SciTech

Professor leads team in Google Challenge to land robot on moon

Red Whittaker and a team of engineers are participating in the Google Challenge, building a robot that is anticipated to land on the moon. Shown above is an artist’s depiction of the various components of the robot on the surface of the moon.  (credit: Courtesy of Astrobotic Technology) Red Whittaker and a team of engineers are participating in the Google Challenge, building a robot that is anticipated to land on the moon. Shown above is an artist’s depiction of the various components of the robot on the surface of the moon. (credit: Courtesy of Astrobotic Technology)

The weekly civil environmental engineering lecture had the honor of hosting Professor William “Red” Whittaker, the Fredkin Research Professor of Robotics in Carnegie Mellon’s Robotics Institute and a National Academy of Engineering member. His lecture, titled “Robots at Work ... on Earth and Beyond,” highlighted the various projects he and his teams have accomplished over the past decades. A few of his early projects include a robot that navigated and mapped dangerous coal mines and a sewer robot that could spot problems in city sewers.

“In the beginning, you don’t have to be very good, just first,” Whittaker said. Building such a legacy, however, takes time and diligent work. “It takes teams that do a lot, mechanics, electronics, software, and ideas. Most people begin without qualifications or certifications, and they just begin to do something.”
Smaller ‘cash cow’ projects aside, Whittaker is more renowned for his work during nuclear crises, such as the Chernobyl disaster in 1986 and the Three-Mile Island accident in 1979. “It’s one of those events that comes from nowhere and shakes the world, and one way or another resourceful humans will respond and do something,” he said.

Whittaker worked on automated cranes, which helped pour concrete to cover surface contamination; the Remote Reconnaissance Vehicle, which, according to his website, “brought back the first footage from the flooded basement of the damaged reactor;” and Pioneer, which did recovery and recon work.
During the Three-Mile incident, Whittaker and his team were commissioned to create a machine that would help with cleanup of the area. After surveying the site, the team created wooden models that illustrated what could be done, and soon after received a contract for the work in October 1983.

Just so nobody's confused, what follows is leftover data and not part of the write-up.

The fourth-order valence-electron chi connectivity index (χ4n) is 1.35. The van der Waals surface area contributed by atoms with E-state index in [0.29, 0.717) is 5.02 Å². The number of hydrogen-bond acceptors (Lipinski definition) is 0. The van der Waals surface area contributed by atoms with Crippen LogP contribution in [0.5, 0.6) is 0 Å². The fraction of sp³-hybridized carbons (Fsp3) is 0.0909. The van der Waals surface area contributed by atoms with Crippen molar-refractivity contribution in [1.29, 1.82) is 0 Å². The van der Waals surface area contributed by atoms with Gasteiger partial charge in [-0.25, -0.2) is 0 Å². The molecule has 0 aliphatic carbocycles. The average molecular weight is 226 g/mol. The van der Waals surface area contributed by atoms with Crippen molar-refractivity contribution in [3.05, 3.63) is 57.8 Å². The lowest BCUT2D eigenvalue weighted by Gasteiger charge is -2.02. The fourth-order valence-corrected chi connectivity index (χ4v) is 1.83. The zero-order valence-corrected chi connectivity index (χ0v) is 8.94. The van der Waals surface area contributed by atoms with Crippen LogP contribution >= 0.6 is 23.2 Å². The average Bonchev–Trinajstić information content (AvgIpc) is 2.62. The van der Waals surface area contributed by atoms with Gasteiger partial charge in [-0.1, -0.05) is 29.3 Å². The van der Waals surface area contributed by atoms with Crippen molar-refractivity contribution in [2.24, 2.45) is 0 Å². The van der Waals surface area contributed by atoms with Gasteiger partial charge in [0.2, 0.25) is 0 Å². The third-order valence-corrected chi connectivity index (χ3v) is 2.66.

To Whittaker, mobility is one of the most important characteristics a robot can possess. “Tools don’t mean much if you can’t get them up to where you are going,” he said.

His more recent work is related to autonomous car design and space exploration. Just three years ago, Whittaker and his team, “Tartan Racing,” won the 2007 Defense Advanced Research Projects Agency Grand Challenge, a $2 million contest for designing an autonomous vehicle. Whittaker currently holds the position of Chairman and Chief Technical Officer of Astrobotic Technology, a company specializing in “commercial space enterprise.”

According to the website astrobotictech.com, Whittaker has “won more than 80 contracts from NASA, the U.S. Energy Department and the Defense Department.”

He also is the leader of team Astrobotic, one of 29 teams competing in the $20 million Google Lunar X Prize, a competition that challenges teams to send a robot to the moon, travel 500 meters, and transmit data about the surface of the moon back to Earth.

“It has the kind of sensors [and software] on it that are on race vehicles. The simplicity is that it is one monolithic piece; that keeps it simple. [It has] one thruster, and has all the considerations you would be familiar with in terms of structure and dynamics,” Whittaker explained.

Currently, he expects his team to launch in December of 2013. “Once you are leading something, people expect you to win. Here’s the thing— if you do 99 percent of it right, it doesn’t matter because all you have to do is screw up one thing. Once you are close enough, there are two choices, you can either land or crash.”

Whittaker mentioned the everyday applications for the technology he worked on. One example is the automatic brakes in newer car models.

“Before that [existed], there would be technical demonstration principles, and there comes the question: Would anybody buy this? We put it in the high price models.” The two demographic groups affected would be young drivers, who do not have adequate control over their vehicles, and older drivers. Although he states there would be a large increase in accident reduction, there also exists insurance-related backlash.

“Good drivers get helped, but bad drivers get their stats reported to [an] insurance company,” he added, laughing. No matter the project, Whittaker is excited to push the boundaries of both technological and outer space frontiers.

“It’s never about the money,” Whittaker said, reflecting on his experiences. In closing, he posed another question to the audience, “Is there another place in the universe where this could have happened?”